O'Malley and Handeen lead Cafe Scientifique interactive discussion

Rachel O'Malley (MArch, 2007) and Dan Handeen (MArch, 2007) started their talk at Café Scientifique with sustainably focused Mad Libs on October 20, 2010. This game asks for blind input from the audience, words that were then used for an ironic critique on greenwashed design. Both speakers are research fellows at the Center for Sustainable Building Research (CSBR) and Leadership in Energy and Environmental Design Accredited Professionals (LEED APs). They acknowledged that, as essential as rating systems and checklists are to monitoring and evaluating function, they do not address many contextual or systemic issues in sustainable design. They criticized marketing ploys and social statements for products and processes billed as sustainable initiatives but lacking in beneficial ecological impact.

Quick verbal and graphic brainstorming exercises ensued, having the audience thinking through household systems that support us such as energy, water, and coffee. All solutions were accepted and the simple games offered opportunities for the audience to contribute their own tips, such as refrigerators functioning more efficiently when kept 2/3 full.

Sometimes the best response is the simplest. Common sense approaches to living in this climate, like putting on more clothes when cold instead of turning up the thermostat, were offered alongside more technological approaches like return air heat exchangers, devices that borrow heat from exhaust air to pre-heat exterior air. Many concepts were accompanied by simple graphics created by Handeen, like the examples shown below.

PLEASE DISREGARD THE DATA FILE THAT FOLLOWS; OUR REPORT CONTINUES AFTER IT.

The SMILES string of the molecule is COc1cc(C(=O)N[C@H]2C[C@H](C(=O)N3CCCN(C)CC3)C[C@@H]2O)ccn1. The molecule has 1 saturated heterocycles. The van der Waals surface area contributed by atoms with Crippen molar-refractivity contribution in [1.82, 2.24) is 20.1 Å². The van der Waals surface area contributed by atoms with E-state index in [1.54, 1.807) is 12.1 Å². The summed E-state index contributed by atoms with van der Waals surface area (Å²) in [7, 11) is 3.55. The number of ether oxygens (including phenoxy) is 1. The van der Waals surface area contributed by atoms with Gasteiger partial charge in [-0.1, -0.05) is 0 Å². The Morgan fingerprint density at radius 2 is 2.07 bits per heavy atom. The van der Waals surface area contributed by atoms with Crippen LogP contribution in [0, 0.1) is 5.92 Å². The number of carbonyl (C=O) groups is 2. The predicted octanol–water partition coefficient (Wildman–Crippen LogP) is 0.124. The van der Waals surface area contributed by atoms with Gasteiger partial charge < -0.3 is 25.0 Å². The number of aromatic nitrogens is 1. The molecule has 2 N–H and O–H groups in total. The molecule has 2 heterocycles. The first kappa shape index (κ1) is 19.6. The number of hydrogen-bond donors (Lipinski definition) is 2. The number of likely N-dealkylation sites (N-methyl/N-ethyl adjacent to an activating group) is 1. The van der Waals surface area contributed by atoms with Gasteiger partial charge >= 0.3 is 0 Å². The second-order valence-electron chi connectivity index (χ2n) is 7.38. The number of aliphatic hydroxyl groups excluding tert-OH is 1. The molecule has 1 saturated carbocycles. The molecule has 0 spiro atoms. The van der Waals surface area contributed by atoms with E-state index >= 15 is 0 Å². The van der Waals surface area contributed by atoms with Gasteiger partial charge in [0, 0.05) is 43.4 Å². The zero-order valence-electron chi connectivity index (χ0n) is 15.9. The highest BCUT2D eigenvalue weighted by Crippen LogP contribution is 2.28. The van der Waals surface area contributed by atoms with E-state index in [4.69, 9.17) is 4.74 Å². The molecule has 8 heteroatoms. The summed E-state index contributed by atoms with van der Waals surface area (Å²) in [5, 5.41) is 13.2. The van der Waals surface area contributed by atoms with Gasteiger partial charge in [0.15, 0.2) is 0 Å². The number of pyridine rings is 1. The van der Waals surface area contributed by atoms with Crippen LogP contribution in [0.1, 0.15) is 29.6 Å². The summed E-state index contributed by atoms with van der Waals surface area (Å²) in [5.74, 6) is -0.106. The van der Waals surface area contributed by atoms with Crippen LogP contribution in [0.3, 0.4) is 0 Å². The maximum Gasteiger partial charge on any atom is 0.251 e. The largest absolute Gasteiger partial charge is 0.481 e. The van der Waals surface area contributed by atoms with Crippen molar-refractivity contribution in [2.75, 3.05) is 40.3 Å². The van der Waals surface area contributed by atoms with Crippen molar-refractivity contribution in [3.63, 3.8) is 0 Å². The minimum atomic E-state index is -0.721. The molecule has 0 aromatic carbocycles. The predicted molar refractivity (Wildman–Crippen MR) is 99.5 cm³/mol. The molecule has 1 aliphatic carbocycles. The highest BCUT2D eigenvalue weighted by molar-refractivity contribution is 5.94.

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Home energy efficiency options.

Although many audience members noted that it "wasn't what they thought it would be," the general consensus was that the breakdown for laypeople was very educational and fun. One audience member, Angie Arner, saw many common themes between sustainable architecture and her own explorations in upcycling fashion at Counter Couture.

Handeen and O'Malley's conceptual framework, which they called the Order of Operations, had three steps:

  1. Lessify: reduce demand
  2. Maximize: meet demand efficiently
  3. Neutralize: use renewable sources

Essentially, approaches that include social and site-specific characteristics will offer a more diverse set of actions for sustainable living than performance data alone. This framework was used to talk through a variety of sustainable adjustments that can be made to living environments.

Discussing these concepts and sharing solutions in a relaxed and humorous setting helps build a community around these necessary lifestyle shifts. O'Malley and Handeen, along with John Carmody (CSBR) have collaborated with the Bell Museum to create the Sustainable Shelter: Dwelling Within the Forces of Nature, exhibit now open at the Bell Museum. The installation details innovative home building technologies and strategies that can help restore the health and viability of natural systems.

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